The Farm Bleat: A message to our graduates

There’s so much more to life after you leave the hallowed halls of your alma mater.

Julie Buntjer
Julie Buntjer
Tim Middagh / The Globe

Thirty-four years ago next week, I was a graduating Worthington High School senior. While I don’t recall much about the ceremony — who spoke, how many graduated or how warm it was as we sat draped in our red gowns — a single line from one of the speakers was forever etched into my mind.

“Take a look around. You will never all be in the same room again.”

I remember being somewhat thankful for those words.

I was the introverted farm girl who raised goats and turkeys and never really fit in. At least that’s how I saw myself. I felt most comfortable in my agriculture classes and Mrs. Mews’ stitching hour. I avoided anything more strenuous than basic math, and had a mild interest in frog dissection during biology, until a pair of classmates started throwing frog body parts at each other. Just recalling it brings back the smell of formaldehyde and teenage antics I found utterly disgusting.

Back then, WHS held three grades, sophomore through senior. As a sophomore, I had an older brother as a senior, and as a senior, I had a younger brother as a sophomore. Some might think that’s an advantage, but when my older brother’s friend hollered “Dollar-ninety-four,” down the hallway when he saw me, I wished I was invisible.


The reference would have been lost on every other student in the school, but I knew I was being teased for the billy goat I sold at the local sale barn for a measly — you guessed it — $1.94.

I tell you all of this because I want you to know there’s so much more to life after you leave the hallowed halls of your alma mater.

You’ve finished high school. By graduating, you’ve already accomplished more than some ever will. Your future really is up to you — beginning with your plans after high school. If you’re going into the workforce, great — we need you! If you’re going off to college, great — we’ll need you in three to five years, or more if you’re going to grad school.

We need health care workers, plumbers, electricians, contractors, news reporters, engineers, office administrators, business owners, entrepreneurs — we need you all!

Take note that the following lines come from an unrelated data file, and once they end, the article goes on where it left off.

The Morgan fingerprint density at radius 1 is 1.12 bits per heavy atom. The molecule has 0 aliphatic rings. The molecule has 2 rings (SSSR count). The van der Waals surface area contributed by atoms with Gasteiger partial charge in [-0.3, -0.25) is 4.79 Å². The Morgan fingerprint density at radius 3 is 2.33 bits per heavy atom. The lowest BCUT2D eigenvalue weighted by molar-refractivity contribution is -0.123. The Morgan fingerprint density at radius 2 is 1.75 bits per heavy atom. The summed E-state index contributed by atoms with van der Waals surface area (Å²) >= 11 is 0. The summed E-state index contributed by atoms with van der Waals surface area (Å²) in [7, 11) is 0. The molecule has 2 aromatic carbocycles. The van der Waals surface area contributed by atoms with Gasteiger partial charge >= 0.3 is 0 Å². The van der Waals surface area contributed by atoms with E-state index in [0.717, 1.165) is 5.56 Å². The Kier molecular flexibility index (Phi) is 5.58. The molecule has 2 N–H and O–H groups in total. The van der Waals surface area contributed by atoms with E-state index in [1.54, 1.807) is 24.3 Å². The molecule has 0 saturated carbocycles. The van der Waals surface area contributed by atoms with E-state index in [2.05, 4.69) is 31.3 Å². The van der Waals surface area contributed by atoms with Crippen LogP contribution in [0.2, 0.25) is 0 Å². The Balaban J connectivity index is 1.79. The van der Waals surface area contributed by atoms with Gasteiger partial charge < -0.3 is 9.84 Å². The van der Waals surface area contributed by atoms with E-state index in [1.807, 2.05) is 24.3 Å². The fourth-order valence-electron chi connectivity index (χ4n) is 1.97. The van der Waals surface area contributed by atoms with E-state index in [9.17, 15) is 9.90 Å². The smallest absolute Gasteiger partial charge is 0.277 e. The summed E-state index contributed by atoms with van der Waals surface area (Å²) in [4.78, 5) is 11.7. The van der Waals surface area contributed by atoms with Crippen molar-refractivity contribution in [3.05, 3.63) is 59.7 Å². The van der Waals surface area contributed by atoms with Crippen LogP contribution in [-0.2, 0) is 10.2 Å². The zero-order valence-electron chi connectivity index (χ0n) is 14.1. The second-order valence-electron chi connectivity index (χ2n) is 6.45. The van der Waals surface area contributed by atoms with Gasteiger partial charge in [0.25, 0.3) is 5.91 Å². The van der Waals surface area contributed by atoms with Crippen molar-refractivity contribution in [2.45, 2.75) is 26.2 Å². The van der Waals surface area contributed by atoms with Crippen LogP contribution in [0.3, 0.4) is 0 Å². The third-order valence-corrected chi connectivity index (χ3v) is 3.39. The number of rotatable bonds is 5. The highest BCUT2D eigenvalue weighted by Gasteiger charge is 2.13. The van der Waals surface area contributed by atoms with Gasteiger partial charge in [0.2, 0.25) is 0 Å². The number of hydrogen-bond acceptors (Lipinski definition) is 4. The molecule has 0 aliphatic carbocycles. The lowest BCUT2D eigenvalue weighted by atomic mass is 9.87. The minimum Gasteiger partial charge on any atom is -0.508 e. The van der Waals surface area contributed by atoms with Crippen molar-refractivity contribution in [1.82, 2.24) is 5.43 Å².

Earlier this month, a friend gave me a book titled, “Don’t let life get your goat.” How fitting for a former goat farmer, I thought. Then, as I began to read the doses of encouragement within the pages — “Don’t be afraid to take a step out of your comfort zone,” “Hold your head high and be confident in all that you do,” and “The best way to avoid feeling down is to keep your chin up” — I wished I’d had the book last winter when life and everything about it had me wanting to give up.

To our new graduates:

  • Life is hard — if not now, it will be at some point. Seek help, whether from a trusted friend or family member, or if need be, a professional.
  • Be positive — there’s enough negativity in this world already. The more you surround yourself with positive people, the better your life will be.
  • Be kind — you never know what hardships those around you are dealing with. Give them a smile, hold the door, wave them through the crosswalk.
  • You are no better — and no worse — than anyone around you. If you believe in God, you know he made each and every one of us and we are special in his eyes.
  • Do your best — in your chosen career, in your family, in your community. Give 100% at work, make time for your family, find a cause and volunteer — the world needs you.

These are the things I hope you will remember.
And, from a former “Goat Lady,” don’t let life “get your goat.”

Instead, be the G.O.A.T. — the Greatest Of All Time!


Congratulations and best wishes to all graduates!

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Opinion by Julie Buntjer
Julie Buntjer became editor of The Globe in July 2021, after working as a beat reporter at the Worthington newspaper since December 2003. She has a bachelor's degree in agriculture journalism from South Dakota State University.
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